Dior, Gucci and jewellery brand Chow Tai Fook are among other luxury names to partner with Bilibili and tap into their niche ACG and e-sports-obsessed audience. Brands that are selective in their marketing strategy often excel as they can tap into subcultures and specific audiences by focusing on certain platforms.
Partnering with another big name is an easy win for luxury brands who want to appeal to a more sub-cultural audience.
Co-branded campaigns are all the rage
Chinese consumers like to get their hands on the latest limited-edition products due to their exclusive appeal. Often, the products that fly off the shelves are those that combine two well-loved brands from different industries. As a result, brands shouldn’t shy away from unexpected collaborations: Chinese consumers have been graced with ‘chicken bags’ à la KFC x Karl Lagerfeld, and an imperial meal box from Beijing’s Forbidden City and delivery platform Eleme.
Partnerships that share a vision are the ones that enjoy the most success. Gucci and The North Face found synergy in encouraging consumers to embark on a journey of self-exploration and self-discovery through their products. Their campaign came at a time when camping and other outdoor activities has been flourishing in popularity among Chinese people. For that reason, the collection hit the spot among China’s young urbanites who want to remain fashionable with practical gear to survive the great outdoors.
By combining audiences, setting up pop-up stores in major cities, and working with 14 celebrities, Gucci and The North Face achieved extensive reach. Partnering with another big name is an easy win for luxury brands who want to appeal to a more sub-cultural audience.
Understanding China’s growing consumer nationalism
More and more international brands are slipping up and falling3qr out of favour with Chinese consumers for political reasons. Chinese companies have seen strong sales growth at the cost of foreign brands due to their in-depth understanding of local consumers and a wave of consumer nationalism, or guochao, that has swept China’s retail sphere.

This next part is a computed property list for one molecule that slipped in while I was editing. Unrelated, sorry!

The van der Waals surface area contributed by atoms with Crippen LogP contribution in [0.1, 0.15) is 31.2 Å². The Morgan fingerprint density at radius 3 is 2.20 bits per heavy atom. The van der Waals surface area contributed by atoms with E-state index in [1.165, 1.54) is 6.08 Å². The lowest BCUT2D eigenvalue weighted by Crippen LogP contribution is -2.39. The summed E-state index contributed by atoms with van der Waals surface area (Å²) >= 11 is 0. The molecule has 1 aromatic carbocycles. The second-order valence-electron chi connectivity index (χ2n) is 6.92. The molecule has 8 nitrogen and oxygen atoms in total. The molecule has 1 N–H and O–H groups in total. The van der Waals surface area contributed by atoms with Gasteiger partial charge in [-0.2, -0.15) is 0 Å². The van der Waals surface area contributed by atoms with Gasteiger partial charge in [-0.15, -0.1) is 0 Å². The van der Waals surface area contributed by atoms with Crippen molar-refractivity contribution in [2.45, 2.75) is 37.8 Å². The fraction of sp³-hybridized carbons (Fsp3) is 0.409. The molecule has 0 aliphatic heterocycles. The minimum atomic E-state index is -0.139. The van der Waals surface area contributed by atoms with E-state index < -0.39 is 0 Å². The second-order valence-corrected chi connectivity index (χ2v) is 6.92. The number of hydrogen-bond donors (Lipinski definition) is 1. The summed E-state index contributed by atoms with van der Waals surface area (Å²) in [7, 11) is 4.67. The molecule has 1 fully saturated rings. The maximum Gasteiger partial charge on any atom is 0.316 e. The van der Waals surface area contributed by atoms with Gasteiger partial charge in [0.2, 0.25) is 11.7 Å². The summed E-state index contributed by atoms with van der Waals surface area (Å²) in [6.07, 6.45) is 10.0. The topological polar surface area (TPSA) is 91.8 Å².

Yet, this is less true of the luxury market where, as of yet, few strong domestic brands have emerged as competitors. Despite losing its partnership with Honor of Kings, Burberry has stated that the recent Xinjiang cotton boycott has had little impact on its sales.
Nonetheless, Prada has shown that to maintain a strong position in the Chinese market, sensitivity and localisation are key. Heartthrob singer Cai Xukun joined Prada as a brand ambassador and played a central role in its romantic campaign for 520 (one of China’s many love-themed festivals) last year. In comparison to Western brand ambassadors, Chinese celebrities have a more personal connection with local audiences and are better versed at using the country’s social media platforms.
Chinese consumers are turning towards homegrown brands, and so, luxury retailers who want to remain relevant in China are localising and highlighting their understanding of Chinese culture.
Takeaway: Successful luxury brands are humble when going into China
With a higher proportion of young luxury consumers than the West, China’s luxury marketplace is more dynamic and there is a strong demand for innovative campaigns. China offers huge potential for international brands if they are willing to learn about its unique market, platforms and consumers. Successful luxury brands must be humble enough to set aside their centuries of Western expertise in order to localise effectively.